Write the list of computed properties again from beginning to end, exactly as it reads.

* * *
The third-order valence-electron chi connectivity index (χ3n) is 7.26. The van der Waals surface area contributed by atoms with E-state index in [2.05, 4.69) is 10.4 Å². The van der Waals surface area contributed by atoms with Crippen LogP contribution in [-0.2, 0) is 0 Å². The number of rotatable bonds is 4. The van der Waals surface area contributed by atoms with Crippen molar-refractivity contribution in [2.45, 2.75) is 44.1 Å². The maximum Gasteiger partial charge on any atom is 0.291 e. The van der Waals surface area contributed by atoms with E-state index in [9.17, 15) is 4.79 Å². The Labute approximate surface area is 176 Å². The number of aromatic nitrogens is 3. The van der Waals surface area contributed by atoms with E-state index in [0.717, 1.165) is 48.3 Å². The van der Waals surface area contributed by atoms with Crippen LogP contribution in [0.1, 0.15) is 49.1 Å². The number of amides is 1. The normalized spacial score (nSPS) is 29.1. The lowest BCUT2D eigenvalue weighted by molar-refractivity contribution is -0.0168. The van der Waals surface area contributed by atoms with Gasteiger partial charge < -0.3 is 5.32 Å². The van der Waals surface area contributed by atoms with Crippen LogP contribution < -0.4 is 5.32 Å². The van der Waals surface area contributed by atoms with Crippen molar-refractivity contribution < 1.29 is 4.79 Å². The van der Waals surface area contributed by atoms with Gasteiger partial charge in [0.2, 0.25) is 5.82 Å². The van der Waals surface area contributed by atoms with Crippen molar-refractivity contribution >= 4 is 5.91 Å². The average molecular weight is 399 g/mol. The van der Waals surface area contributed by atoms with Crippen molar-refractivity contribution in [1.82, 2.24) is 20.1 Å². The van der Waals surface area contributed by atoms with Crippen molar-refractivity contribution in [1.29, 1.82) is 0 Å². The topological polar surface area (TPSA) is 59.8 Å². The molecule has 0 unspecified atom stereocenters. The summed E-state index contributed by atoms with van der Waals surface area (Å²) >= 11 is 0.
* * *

The third-order valence-electron chi connectivity index (χ3n) is 7.26. The van der Waals surface area contributed by atoms with E-state index in [2.05, 4.69) is 10.4 Å². The van der Waals surface area contributed by atoms with Crippen LogP contribution in [-0.2, 0) is 0 Å². The number of rotatable bonds is 4. The van der Waals surface area contributed by atoms with Crippen molar-refractivity contribution in [2.45, 2.75) is 44.1 Å². The maximum Gasteiger partial charge on any atom is 0.291 e. The van der Waals surface area contributed by atoms with E-state index in [9.17, 15) is 4.79 Å². The Labute approximate surface area is 176 Å². The number of aromatic nitrogens is 3. The van der Waals surface area contributed by atoms with E-state index in [0.717, 1.165) is 48.3 Å². The van der Waals surface area contributed by atoms with Crippen LogP contribution in [0.1, 0.15) is 49.1 Å². The number of amides is 1. The normalized spacial score (nSPS) is 29.1. The lowest BCUT2D eigenvalue weighted by molar-refractivity contribution is -0.0168. The van der Waals surface area contributed by atoms with Gasteiger partial charge < -0.3 is 5.32 Å². The van der Waals surface area contributed by atoms with Crippen LogP contribution < -0.4 is 5.32 Å². The van der Waals surface area contributed by atoms with Crippen molar-refractivity contribution < 1.29 is 4.79 Å². The van der Waals surface area contributed by atoms with Gasteiger partial charge in [0.2, 0.25) is 5.82 Å². The van der Waals surface area contributed by atoms with Crippen molar-refractivity contribution >= 4 is 5.91 Å². The average molecular weight is 399 g/mol. The van der Waals surface area contributed by atoms with Crippen molar-refractivity contribution in [1.82, 2.24) is 20.1 Å². The van der Waals surface area contributed by atoms with Crippen molar-refractivity contribution in [1.29, 1.82) is 0 Å². The topological polar surface area (TPSA) is 59.8 Å². The molecule has 0 unspecified atom stereocenters. The summed E-state index contributed by atoms with van der Waals surface area (Å²) >= 11 is 0.